You will return to the Partner page which shows you as being “Connected” to Geni. From here, you can click on the link to jump to your profile on the Geni website.
I think you can also make this connection from within the Geni site, but I did it from within the FamilyTreeDNA website.
View Your Autosomal DNA Match List on Geni.com
This article focuses on autosomal DNA matches. If you transferred your DNA to FamilyTreeDNA from Ancestry or 23andMe, then you are working with autosomal DNA.
Now that you are connected, you can view your autosomal DNA match list on Geni. You can get there from FamilyTreeDNA by using the link mentioned in the previous section.
Alternatively, you just need to pull up your tree profile page when logged into Geni. You can open the profile page from the drop-down menu under your account name. This is at the top right of every Geni page.
The last tab on the DNA Profile page is the DNA tab.
Scroll down to the end of the DNA page to see a count and link to your autosomal DNA matches.
This link opens the autosomal DNA match list page.
Researching Your Autosomal Geni DNA Matches
If you’ve been researching your DNA matches on Ancestry or 23andMe, you may recognize some of the names on your Geni list.
Then you’ll probably notice that the count of centimorgans is slightly different from Geni and the other sites. It’s probably higher than the Ancestry equivalent.
Privacy and Tree Profiles Of Living People
Both Geni and MyHeritage choose to display the surnames of privatized individuals. They hide the given name, dates, and locations. This is in contrast to Ancestry, which hides all details including the last name.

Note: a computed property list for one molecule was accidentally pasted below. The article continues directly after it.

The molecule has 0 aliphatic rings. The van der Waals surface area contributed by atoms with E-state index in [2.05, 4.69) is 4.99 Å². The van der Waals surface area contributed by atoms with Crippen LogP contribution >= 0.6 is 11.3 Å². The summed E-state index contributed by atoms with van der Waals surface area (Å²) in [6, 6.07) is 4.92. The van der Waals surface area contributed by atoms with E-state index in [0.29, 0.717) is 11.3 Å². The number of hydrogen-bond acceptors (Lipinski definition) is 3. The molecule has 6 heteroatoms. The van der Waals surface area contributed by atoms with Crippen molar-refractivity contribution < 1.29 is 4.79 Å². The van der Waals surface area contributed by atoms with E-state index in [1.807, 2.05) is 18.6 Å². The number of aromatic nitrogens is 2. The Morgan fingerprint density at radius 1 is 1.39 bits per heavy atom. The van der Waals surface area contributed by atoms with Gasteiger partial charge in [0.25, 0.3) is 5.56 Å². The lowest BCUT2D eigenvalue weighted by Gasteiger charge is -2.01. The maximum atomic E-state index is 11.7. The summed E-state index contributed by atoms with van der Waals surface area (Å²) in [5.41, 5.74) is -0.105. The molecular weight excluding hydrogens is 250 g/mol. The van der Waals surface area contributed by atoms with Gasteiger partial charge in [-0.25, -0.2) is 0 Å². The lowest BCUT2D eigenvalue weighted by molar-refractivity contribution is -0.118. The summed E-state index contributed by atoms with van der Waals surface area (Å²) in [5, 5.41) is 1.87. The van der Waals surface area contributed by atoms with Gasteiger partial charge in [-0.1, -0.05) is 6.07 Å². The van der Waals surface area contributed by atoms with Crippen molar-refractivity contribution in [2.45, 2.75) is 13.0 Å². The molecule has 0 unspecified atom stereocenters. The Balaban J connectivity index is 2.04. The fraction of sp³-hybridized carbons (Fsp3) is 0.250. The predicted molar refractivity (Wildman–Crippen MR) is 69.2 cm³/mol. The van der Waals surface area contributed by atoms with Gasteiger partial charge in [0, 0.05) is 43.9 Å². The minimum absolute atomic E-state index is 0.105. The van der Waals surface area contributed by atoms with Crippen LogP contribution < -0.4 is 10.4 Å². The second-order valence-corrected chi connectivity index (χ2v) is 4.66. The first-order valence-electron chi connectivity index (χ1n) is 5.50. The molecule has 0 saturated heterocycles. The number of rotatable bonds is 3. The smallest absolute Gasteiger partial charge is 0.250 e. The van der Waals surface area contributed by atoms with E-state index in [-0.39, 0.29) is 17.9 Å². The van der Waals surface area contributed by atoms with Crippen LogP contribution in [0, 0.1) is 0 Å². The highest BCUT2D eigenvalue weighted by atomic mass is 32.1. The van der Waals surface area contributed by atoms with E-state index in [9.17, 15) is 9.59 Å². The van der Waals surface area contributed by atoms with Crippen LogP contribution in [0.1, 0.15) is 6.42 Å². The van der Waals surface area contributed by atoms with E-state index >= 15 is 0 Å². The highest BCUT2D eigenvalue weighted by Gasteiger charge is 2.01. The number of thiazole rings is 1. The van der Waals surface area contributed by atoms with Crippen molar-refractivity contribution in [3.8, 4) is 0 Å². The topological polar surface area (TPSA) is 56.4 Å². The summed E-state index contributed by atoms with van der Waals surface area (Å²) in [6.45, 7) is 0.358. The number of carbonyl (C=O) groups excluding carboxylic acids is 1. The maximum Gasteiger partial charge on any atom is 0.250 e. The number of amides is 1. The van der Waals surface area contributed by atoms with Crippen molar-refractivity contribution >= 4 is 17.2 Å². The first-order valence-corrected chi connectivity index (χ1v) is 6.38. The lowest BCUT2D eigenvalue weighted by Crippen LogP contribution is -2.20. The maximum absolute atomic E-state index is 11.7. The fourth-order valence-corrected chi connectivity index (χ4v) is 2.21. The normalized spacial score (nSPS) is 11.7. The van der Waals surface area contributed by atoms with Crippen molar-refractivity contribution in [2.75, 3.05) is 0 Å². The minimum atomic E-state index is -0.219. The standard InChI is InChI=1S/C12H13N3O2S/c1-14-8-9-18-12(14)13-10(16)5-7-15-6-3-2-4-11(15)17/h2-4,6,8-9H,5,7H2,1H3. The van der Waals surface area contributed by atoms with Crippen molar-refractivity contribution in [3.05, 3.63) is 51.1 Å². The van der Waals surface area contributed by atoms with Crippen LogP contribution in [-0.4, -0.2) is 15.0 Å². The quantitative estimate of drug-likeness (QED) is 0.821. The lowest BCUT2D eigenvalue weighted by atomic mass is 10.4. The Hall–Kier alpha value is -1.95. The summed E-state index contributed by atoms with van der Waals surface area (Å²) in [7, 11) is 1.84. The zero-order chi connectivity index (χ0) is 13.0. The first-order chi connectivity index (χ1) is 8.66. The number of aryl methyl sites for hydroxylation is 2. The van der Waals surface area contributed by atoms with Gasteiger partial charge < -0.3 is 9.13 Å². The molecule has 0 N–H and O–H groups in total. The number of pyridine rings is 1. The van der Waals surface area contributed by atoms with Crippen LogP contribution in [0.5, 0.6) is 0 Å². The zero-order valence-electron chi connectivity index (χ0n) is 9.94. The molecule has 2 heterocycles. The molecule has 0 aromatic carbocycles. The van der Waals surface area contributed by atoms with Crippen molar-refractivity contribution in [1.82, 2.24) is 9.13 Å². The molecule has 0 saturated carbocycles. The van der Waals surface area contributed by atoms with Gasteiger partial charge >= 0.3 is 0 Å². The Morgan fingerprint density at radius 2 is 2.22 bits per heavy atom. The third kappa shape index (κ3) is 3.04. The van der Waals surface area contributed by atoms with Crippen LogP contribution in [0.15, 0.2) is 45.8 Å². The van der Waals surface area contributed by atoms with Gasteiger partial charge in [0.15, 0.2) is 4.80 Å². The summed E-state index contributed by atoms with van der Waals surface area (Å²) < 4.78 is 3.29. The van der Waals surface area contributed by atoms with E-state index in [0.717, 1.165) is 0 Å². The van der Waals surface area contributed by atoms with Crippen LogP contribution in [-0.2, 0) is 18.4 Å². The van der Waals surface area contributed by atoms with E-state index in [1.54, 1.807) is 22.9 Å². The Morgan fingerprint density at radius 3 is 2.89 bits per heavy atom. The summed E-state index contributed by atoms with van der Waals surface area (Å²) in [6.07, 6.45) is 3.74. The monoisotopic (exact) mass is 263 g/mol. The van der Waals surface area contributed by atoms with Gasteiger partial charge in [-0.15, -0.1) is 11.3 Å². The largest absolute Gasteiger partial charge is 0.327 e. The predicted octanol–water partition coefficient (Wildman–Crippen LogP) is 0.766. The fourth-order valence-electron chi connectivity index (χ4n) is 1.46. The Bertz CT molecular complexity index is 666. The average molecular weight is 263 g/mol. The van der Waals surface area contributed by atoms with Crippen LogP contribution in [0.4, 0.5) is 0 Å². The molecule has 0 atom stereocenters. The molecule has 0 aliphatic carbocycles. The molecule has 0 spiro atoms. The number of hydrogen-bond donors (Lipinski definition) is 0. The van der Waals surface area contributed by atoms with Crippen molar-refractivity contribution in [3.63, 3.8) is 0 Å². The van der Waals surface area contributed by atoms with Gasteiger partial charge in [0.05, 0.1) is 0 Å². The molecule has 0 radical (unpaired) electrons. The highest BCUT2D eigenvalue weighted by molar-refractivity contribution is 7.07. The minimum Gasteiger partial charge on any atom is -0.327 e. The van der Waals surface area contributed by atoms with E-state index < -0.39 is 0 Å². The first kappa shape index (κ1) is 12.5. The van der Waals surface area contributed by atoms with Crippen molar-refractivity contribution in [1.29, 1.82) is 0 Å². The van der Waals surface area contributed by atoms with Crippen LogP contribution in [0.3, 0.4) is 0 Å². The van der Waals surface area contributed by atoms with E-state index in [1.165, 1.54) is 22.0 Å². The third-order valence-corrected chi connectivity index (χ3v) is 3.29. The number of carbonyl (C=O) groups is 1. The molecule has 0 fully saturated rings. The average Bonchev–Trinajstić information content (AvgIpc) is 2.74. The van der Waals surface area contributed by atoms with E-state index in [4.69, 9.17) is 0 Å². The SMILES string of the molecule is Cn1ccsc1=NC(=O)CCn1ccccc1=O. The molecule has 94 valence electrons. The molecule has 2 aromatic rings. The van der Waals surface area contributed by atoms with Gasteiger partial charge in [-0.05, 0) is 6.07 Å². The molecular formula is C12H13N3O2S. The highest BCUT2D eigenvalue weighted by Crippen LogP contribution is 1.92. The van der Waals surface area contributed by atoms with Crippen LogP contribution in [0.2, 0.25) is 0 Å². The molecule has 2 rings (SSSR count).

If you’re not comfortable with this policy, then you may choose not to use this site.
However, it certainly gives some benefits to researchers trying to figure out the connection with their DNA matches. Adopted adults, in particular, may find this level of privacy useful for their research.
Scanning Matches With Trees
The “Immediate Family” column is useful to identify which DNA matches actually have a branch on Geni.
However, the DNA Match List doesn’t give you a count of how many people are connected to the Match. This means you have to view individual trees. I don’t find the Geni.com website lightning fast, so be prepared for lengthy research sessions.
Some Matches Seem “New” i.e. Not From FTDNA
When I compare my Geni match list with Family Tree DNA, there seem to be some that are not on both sites. People may have used completely different account names. But I don’t think this accounts for all my discrepancies.
Geni did accept direct uploads of DNA for a period of time. But they have since removed that feature. I assume that some of my DNA matches were directly processed by Geni, and didn’t come from Family Tree DNA.
Some Matches May Have “Better” Trees on Geni
If you’ve recognized DNA matches from elsewhere, you may have already done extensive reviews of their trees. But if you haven’t identified the connection, don’t skip them on Geni.
Some people start building their trees on Ancestry or FamilyTreeDNA and then discover that they prefer Geni.com. Their Geni tree may grow to be bigger and better. It’s a pain in the neck to go back to other sites and keep your trees in sync!
I spotted one DNA match from Ancestry who had built up his maternal line in a public Ancestry tree. But he hadn’t filled in his paternal line. I assumed that this was a case of unknown parentage. Until I saw that his tree on Geni is extensive on both sides.
Some Matches May Be Hard Core Collaborative Researchers
You will have plenty of “test and forget” DNA matches on Ancestry or 23andMe. They may have been more interested in ethnicity results than in genealogy research.
But your Geni matches have gone to the effort of transferring their DNA to Family Tree DNA and then another hop to Geni.
Hopefully, your Geni matches are more focused on family research. And as the Geni.com website is a collaborative model, you may have a better chance to get replies to your messages.